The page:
In a September 2012, online forum post, Garmin-Sharp team manager and owner Jonathan Vaughters stated that Vande Velde had used blood doping products to increase red blood cell production. On October 10, 2012, it was announced by USADA that he would be suspended for six months for admissions of doping during his time with the US Postal Cycling Team. Later that day a statement was released confirming his acceptance of a six-month ban from September 1, 2012, ending on March 1, 2013, along with a stripping of all race results between June 4, 2004, and April 30, 2006. Vande Velde released his own statement a day later that expressed regret at his decision to “cross the line”. “I’m very sorry for the mistakes I made in my past and I know that forgiveness is a lot to ask for. I know that I have to earn it and I will try, every day, to deserve it – as I have, every day, since making the choice to compete clean. I will never give up on this sport, and I will never stop fighting for its future.” he said.


During the 2011 Tour de France, Vande Velde assisted Tom Danielson to a top ten finish, and was an integral part of Garmin–Cervélo’s first place in the team classification. Vande Velde finished a close second at the 2011 USA Pro Cycling Challenge, which was ultimately won by Levi Leipheimer (Team RadioShack).


Vande Velde crashed out of the 2010 Giro d’Italia on the third stage with a suspected clavicle break. Coincidentally, in 2009 he was forced out of the Giro after a crash, also on stage three. Vande Velde withdrew from the 2010 Tour de France upon completing the second stage, with two broken ribs. The crash was caused by oil leaking from a fallen television motorcycle.


Vande Velde won the 2008 Tour of Missouri, beating the likes of Michael Rogers (Team Columbia) and Svein Tuft (Symmetrics), who finished second and third, respectively.

Vande Velde currently resides in Greenville, South Carolina with his wife Leah, and their daughters Uma (b. 2008), and Madeline (b. 2009). He is an alumnus of Lemont High School.


At the 2006 Tour de Luxembourg, Vande Velde showed impressive performances in the mountains, which secured him first overall in the general classification.

In the 2006 Tour de France, he was a domestique on Team CSC for team captains Carlos Sastre and Fränk Schleck. Vande Velde was the best of the climbers in the team apart from Sastre and Schleck, whom he supported in the high mountain stages. On Stage 16, he pulled for most of the early slopes of the Col de la Croix de Fer, after which, team-mates Sastre and Schleck attacked to put then race leader Floyd Landis (Phonak) under pressure. On Stage 17, to Morzine, he again pulled for most of the day along with team-mates Jens Voigt, Matthias Kessler, and Serhiy Honchar from the T-Mobile Team.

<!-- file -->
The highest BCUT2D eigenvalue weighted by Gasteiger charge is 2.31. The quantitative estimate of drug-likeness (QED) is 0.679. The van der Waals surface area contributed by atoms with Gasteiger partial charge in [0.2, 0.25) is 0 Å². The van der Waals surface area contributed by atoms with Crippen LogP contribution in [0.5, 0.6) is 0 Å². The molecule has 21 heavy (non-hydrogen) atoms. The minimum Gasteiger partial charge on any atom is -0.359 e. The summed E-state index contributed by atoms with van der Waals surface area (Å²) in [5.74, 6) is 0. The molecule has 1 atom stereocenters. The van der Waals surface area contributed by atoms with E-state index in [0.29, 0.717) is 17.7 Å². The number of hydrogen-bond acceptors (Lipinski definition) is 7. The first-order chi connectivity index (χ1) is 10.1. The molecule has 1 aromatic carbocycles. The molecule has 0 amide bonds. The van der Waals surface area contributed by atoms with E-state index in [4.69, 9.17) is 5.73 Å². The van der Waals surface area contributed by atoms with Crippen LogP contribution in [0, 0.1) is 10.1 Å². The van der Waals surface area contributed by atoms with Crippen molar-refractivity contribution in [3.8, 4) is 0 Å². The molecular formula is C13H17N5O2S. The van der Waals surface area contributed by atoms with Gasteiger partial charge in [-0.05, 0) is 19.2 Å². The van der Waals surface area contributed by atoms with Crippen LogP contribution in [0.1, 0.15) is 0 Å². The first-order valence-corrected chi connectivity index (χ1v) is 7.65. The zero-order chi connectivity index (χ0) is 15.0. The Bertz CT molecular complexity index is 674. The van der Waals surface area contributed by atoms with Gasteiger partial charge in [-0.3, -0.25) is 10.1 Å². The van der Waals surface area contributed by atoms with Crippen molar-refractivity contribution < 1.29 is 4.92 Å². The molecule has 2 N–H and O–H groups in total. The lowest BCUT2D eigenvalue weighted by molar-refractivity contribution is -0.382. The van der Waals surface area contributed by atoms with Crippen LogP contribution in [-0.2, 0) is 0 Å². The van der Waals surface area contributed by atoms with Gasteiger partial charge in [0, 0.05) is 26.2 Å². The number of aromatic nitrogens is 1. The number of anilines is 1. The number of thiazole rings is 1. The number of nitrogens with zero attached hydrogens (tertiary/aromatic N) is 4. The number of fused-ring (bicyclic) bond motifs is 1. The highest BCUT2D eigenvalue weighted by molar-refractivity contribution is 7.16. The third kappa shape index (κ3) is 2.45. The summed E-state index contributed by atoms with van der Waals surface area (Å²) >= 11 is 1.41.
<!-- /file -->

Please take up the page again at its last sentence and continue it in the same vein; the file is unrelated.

Vande Velde started his Grand Tour career by participating in the 1998 Vuelta a España, where he assisted Lance Armstrong, to a fourth-place finish. Vande Velde twice rode on the Tour de France team that brought Lance Armstrong to victory, in 1999, and 2001. In the 1999 Tour de France, Vande Velde was for a time the leader of the young rider classification; he did not compete, however, in the 2000 Tour de France. Vande Velde moved to Liberty Seguros in 2004, and switched to Team CSC in 2005. During this time, he worked as a domestique, riding in support of varying team captains, even though the 2005 season saw Vande Velde taking chances of his own. In one instance, Vande Velde was a breakaway participant on the fourth stage of the Eneco Tour. The breakaway, however, was eventually hampered when the peloton was led on a false route, meaning the breakaway riders had to wait for the peloton to get back on track, at which time the gap between the break and the peloton was reduced from six to four minutes with 43 kilometres to go.


Christian Vande Velde (born May 22, 1976) is a retired American professional road racing cyclist of Belgian descent, who rode professionally between 1998 and 2013. Vande Velde competed for the U.S. Postal Service, Liberty Seguros, Team CSC and Garmin–Sharp squads. He is the son of United States Bicycling Hall of Fame inductee John Vande Velde.